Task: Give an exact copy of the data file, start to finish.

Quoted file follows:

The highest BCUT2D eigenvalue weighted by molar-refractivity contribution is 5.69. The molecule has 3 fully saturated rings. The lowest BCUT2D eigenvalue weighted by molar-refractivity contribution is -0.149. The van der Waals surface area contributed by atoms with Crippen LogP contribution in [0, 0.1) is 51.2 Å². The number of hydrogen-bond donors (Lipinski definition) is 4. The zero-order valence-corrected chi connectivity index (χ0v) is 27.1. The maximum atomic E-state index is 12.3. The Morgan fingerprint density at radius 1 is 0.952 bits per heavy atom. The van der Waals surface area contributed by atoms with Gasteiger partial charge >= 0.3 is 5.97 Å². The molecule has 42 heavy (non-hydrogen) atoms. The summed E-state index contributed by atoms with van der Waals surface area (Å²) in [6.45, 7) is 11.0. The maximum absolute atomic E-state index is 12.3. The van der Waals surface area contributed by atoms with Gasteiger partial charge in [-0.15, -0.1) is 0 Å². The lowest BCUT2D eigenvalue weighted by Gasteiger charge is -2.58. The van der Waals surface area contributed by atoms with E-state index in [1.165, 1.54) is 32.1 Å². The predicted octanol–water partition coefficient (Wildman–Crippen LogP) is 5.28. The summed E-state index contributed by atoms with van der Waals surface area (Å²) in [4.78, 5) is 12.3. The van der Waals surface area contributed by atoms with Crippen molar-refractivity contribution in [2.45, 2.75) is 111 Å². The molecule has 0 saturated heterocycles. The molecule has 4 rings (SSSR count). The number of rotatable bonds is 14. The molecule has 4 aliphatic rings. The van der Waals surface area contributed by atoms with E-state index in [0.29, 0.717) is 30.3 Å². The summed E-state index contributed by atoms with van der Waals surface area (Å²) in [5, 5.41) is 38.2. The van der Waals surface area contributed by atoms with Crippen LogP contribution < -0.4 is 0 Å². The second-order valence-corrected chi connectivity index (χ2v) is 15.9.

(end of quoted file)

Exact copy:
The highest BCUT2D eigenvalue weighted by molar-refractivity contribution is 5.69. The molecule has 3 fully saturated rings. The lowest BCUT2D eigenvalue weighted by molar-refractivity contribution is -0.149. The van der Waals surface area contributed by atoms with Crippen LogP contribution in [0, 0.1) is 51.2 Å². The number of hydrogen-bond donors (Lipinski definition) is 4. The zero-order valence-corrected chi connectivity index (χ0v) is 27.1. The maximum atomic E-state index is 12.3. The Morgan fingerprint density at radius 1 is 0.952 bits per heavy atom. The van der Waals surface area contributed by atoms with Gasteiger partial charge >= 0.3 is 5.97 Å². The molecule has 42 heavy (non-hydrogen) atoms. The summed E-state index contributed by atoms with van der Waals surface area (Å²) in [6.45, 7) is 11.0. The maximum absolute atomic E-state index is 12.3. The van der Waals surface area contributed by atoms with Gasteiger partial charge in [-0.15, -0.1) is 0 Å². The lowest BCUT2D eigenvalue weighted by Gasteiger charge is -2.58. The van der Waals surface area contributed by atoms with E-state index in [1.165, 1.54) is 32.1 Å². The predicted octanol–water partition coefficient (Wildman–Crippen LogP) is 5.28. The summed E-state index contributed by atoms with van der Waals surface area (Å²) in [4.78, 5) is 12.3. The van der Waals surface area contributed by atoms with Crippen molar-refractivity contribution in [2.45, 2.75) is 111 Å². The molecule has 0 saturated heterocycles. The molecule has 4 rings (SSSR count). The number of rotatable bonds is 14. The molecule has 4 aliphatic rings. The van der Waals surface area contributed by atoms with E-state index in [0.29, 0.717) is 30.3 Å². The summed E-state index contributed by atoms with van der Waals surface area (Å²) in [5, 5.41) is 38.2. The van der Waals surface area contributed by atoms with Crippen LogP contribution < -0.4 is 0 Å². The second-order valence-corrected chi connectivity index (χ2v) is 15.9.